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Projects in MIQA

Object organization

There are a few different standards for organizing files for a medical imaging effort, and some researchers may have unique file structures. MIQA is built to ingest data from almost any file structure and present it in a flexible but uniform object organization.

Projects are the top level of the organization tree; they represent whole research efforts. Collaboration and image sharing is set at the project level, so privileged users (superusers and the creator of a project) may set permissions for other users on a project. Each project has a group of collaborators with read-only access and a group of members who may be given tier 1 review access or tier 2 review access. (see Users > User roles for details).

Within each project is a set of zero or more experiments, and each experiment has within it a set of zero or more scans. There is one final layer of organization at the sub-scan level, since sometimes multiple image files can be associated with a single scan. A scan object has a set of one or more frames, where each frame is associated with one image file. Frames are intended to represent any sub-scan structure, such as time steps or positions. While frames support the use of sub-scan structures, it is not required to have multiple frames per scan. If a scan only needs one image file associated with it, simply use one frame within the scan. In the case that you have multiple image files to associate with a single Scan, this is when multiple Frames can be made for a single Scan and when Frame ordering becomes applicable.

It is up to the project creator how to organize image files in this schema. Projects may be created on the homepage (see Site navigation > Projects homepage for details).

Imports and exports

There are two ways to add data to a project in MIQA; both are available via the project homepage. The first method is using the “Add Scans” button, which allows users with edit access on the project (superusers, the project creator, and reviewers) to upload images from their local computer to MIQA. The second method is using imports, which involves reading files on the server machine and ingesting them as objects in MIQA. This distinction is important; imports involve files on the server machine, which is why MIQA restricts the permission to configure imports to only superusers.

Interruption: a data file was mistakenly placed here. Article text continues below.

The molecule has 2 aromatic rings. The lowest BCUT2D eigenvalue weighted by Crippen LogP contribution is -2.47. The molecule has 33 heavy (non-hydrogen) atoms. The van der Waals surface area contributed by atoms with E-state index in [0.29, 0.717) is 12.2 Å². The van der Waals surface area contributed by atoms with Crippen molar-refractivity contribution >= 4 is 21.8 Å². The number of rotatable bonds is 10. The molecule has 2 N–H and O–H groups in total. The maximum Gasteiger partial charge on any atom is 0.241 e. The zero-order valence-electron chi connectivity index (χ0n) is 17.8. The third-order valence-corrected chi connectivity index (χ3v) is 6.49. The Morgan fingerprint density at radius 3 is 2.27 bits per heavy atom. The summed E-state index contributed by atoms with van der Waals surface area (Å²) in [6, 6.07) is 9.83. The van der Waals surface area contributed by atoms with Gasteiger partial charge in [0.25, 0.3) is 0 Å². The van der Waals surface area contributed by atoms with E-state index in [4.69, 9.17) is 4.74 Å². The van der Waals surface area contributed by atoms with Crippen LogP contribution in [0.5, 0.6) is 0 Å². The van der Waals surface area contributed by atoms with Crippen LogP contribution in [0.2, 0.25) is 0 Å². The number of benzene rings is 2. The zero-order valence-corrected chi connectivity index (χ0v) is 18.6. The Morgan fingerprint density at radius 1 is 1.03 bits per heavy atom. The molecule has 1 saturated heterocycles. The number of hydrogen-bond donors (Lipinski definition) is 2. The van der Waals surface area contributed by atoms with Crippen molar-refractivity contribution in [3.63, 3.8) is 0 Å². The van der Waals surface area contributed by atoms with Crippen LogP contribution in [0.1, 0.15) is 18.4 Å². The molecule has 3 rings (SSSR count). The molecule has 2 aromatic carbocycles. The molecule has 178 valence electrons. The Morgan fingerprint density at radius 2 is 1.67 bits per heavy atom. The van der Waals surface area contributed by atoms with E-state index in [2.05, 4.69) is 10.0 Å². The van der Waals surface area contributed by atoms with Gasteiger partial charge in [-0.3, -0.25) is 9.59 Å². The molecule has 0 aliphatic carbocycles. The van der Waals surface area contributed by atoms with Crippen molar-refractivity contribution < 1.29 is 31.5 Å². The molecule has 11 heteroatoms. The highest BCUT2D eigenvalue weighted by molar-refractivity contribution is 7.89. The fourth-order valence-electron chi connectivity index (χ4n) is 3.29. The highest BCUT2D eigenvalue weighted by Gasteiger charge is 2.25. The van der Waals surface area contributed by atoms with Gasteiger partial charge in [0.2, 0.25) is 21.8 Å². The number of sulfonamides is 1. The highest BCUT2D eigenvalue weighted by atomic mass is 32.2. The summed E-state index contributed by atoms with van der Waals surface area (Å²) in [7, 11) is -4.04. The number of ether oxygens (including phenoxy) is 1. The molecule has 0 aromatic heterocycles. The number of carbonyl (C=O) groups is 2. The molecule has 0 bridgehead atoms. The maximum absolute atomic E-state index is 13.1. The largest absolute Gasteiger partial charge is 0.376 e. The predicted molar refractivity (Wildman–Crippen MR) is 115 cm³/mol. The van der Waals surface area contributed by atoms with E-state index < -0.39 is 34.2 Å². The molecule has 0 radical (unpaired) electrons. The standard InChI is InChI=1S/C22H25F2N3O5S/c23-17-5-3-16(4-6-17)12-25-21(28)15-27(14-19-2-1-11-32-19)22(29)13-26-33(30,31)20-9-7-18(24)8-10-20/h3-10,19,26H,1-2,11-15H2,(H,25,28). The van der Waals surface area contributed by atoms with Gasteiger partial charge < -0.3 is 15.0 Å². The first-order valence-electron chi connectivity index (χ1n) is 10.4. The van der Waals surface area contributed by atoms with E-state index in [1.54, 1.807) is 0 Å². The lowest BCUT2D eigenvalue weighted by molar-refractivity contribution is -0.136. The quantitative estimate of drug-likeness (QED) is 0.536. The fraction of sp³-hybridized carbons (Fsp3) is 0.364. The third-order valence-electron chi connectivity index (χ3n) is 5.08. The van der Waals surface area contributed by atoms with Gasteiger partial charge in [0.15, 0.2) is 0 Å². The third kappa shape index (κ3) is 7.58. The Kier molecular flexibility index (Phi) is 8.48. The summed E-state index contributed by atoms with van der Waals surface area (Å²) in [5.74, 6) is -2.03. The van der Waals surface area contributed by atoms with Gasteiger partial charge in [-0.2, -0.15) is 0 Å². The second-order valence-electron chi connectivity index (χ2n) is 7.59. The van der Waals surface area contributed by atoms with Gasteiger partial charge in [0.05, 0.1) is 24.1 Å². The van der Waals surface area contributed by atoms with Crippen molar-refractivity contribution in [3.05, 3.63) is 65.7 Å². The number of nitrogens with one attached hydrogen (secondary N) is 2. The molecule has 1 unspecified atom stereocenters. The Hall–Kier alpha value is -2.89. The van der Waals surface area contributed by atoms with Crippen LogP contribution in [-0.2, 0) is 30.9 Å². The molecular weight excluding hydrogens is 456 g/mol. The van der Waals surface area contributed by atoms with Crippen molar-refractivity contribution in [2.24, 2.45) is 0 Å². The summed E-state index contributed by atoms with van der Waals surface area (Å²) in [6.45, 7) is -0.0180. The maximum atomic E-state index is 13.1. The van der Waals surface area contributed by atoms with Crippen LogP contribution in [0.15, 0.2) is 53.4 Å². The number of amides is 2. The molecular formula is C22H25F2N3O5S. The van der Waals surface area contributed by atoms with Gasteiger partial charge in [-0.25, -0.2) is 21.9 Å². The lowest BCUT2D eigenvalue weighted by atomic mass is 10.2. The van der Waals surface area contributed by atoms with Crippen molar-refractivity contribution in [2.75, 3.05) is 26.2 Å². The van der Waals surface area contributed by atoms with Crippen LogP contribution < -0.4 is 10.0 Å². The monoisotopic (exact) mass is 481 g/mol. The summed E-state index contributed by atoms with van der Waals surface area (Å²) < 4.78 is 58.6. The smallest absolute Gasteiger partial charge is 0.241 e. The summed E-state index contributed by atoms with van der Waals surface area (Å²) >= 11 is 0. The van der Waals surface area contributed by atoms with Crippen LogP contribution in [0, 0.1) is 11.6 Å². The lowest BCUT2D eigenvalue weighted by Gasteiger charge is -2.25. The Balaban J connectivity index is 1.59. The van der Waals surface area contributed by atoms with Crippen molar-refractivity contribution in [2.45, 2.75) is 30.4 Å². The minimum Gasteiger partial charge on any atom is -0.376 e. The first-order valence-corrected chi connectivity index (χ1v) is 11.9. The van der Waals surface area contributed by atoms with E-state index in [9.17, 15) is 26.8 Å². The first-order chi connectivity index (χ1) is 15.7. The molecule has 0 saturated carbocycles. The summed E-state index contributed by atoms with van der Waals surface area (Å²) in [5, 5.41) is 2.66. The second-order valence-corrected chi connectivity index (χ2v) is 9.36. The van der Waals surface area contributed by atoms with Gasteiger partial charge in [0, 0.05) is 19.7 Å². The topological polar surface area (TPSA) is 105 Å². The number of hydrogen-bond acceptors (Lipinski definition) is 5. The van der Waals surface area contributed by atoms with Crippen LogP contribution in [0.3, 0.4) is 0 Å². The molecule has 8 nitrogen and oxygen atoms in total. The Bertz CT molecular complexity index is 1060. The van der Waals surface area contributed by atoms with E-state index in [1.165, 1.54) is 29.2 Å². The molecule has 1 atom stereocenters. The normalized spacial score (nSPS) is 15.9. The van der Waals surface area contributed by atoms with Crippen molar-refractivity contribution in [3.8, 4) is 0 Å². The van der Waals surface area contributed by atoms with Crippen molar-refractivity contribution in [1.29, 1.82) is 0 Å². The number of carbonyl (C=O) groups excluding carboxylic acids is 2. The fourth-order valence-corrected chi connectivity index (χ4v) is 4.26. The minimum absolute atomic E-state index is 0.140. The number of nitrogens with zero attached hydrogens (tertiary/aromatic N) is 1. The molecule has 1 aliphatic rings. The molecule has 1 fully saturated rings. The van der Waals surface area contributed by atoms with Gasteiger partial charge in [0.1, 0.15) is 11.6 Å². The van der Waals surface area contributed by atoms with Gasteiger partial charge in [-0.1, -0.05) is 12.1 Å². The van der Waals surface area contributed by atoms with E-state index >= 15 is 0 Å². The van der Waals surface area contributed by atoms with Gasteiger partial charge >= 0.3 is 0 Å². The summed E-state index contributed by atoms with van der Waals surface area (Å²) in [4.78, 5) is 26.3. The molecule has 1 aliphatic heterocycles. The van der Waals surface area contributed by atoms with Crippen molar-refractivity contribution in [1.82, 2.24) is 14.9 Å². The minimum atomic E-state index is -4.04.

Imports are configured with import files; only superusers may edit and save the file path which MIQA will use to perform imports. MIQA reads the contents of the import file to understand the desired configuration of objects (experiments, scans, and frames) within a project. To read more about the requirements and format of import files, see the MIQA Administrator Manual.)

Any user with edit access on a project may perform an import once a superuser has specified the file path for a project’s import file. It is important that users perform this action with discretion because when an import is performed, all information in the project is overwritten. This includes any decisions made on scans. If a project needs more scans but cannot be overwritten entirely, do not use the import method; it is recommended to use the “Add Scans” button. Imports are intended to add large volumes of data to a project at its start.

A project export is a similar operation but does not alter the project's contents. Instead, exports record the state of a project to a file on the server machine in a format congruent with the import file format. This means it is possible to save the state of a project and bring the project to that state by importing the contents of the export file.

Global imports and exports

Superusers also have permission to perform global imports and exports, which are cross-project operations. A global import file may specify more than one project to change, and a global export will record the states of all projects. To read more about global imports and exports, see the MIQA Administrator Manual.